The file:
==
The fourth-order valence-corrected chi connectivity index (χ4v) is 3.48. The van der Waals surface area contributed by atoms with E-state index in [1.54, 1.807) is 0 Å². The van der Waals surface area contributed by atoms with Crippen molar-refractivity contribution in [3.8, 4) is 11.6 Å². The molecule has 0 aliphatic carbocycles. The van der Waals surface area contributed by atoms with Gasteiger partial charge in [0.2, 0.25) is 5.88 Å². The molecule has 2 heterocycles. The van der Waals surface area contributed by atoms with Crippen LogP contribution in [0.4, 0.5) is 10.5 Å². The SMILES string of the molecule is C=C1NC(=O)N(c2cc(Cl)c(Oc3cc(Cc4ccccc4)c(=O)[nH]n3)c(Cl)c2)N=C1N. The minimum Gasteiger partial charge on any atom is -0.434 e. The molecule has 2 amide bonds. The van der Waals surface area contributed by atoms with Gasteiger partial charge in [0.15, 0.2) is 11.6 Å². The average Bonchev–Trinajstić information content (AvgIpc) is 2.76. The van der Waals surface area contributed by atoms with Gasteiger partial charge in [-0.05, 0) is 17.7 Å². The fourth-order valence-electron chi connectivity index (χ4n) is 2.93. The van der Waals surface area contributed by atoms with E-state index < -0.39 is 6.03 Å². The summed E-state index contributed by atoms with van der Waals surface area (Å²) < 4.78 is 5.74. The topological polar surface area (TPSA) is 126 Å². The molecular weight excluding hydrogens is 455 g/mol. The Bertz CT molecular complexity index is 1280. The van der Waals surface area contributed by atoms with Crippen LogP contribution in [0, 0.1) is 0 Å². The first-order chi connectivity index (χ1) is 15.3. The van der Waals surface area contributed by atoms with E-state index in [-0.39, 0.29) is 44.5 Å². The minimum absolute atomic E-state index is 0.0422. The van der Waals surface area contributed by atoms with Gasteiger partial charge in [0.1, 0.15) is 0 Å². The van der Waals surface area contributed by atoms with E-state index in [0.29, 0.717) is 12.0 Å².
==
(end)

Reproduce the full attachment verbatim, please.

The fourth-order valence-corrected chi connectivity index (χ4v) is 3.48. The van der Waals surface area contributed by atoms with E-state index in [1.54, 1.807) is 0 Å². The van der Waals surface area contributed by atoms with Crippen molar-refractivity contribution in [3.8, 4) is 11.6 Å². The molecule has 0 aliphatic carbocycles. The van der Waals surface area contributed by atoms with Gasteiger partial charge in [0.2, 0.25) is 5.88 Å². The molecule has 2 heterocycles. The van der Waals surface area contributed by atoms with Crippen LogP contribution in [0.4, 0.5) is 10.5 Å². The SMILES string of the molecule is C=C1NC(=O)N(c2cc(Cl)c(Oc3cc(Cc4ccccc4)c(=O)[nH]n3)c(Cl)c2)N=C1N. The minimum Gasteiger partial charge on any atom is -0.434 e. The molecule has 2 amide bonds. The van der Waals surface area contributed by atoms with Gasteiger partial charge in [0.15, 0.2) is 11.6 Å². The average Bonchev–Trinajstić information content (AvgIpc) is 2.76. The van der Waals surface area contributed by atoms with Gasteiger partial charge in [-0.05, 0) is 17.7 Å². The fourth-order valence-electron chi connectivity index (χ4n) is 2.93. The van der Waals surface area contributed by atoms with E-state index < -0.39 is 6.03 Å². The summed E-state index contributed by atoms with van der Waals surface area (Å²) < 4.78 is 5.74. The topological polar surface area (TPSA) is 126 Å². The molecular weight excluding hydrogens is 455 g/mol. The Bertz CT molecular complexity index is 1280. The van der Waals surface area contributed by atoms with Crippen LogP contribution in [0, 0.1) is 0 Å². The first-order chi connectivity index (χ1) is 15.3. The van der Waals surface area contributed by atoms with E-state index in [-0.39, 0.29) is 44.5 Å². The minimum absolute atomic E-state index is 0.0422. The van der Waals surface area contributed by atoms with Gasteiger partial charge in [0.1, 0.15) is 0 Å². The van der Waals surface area contributed by atoms with E-state index in [0.29, 0.717) is 12.0 Å².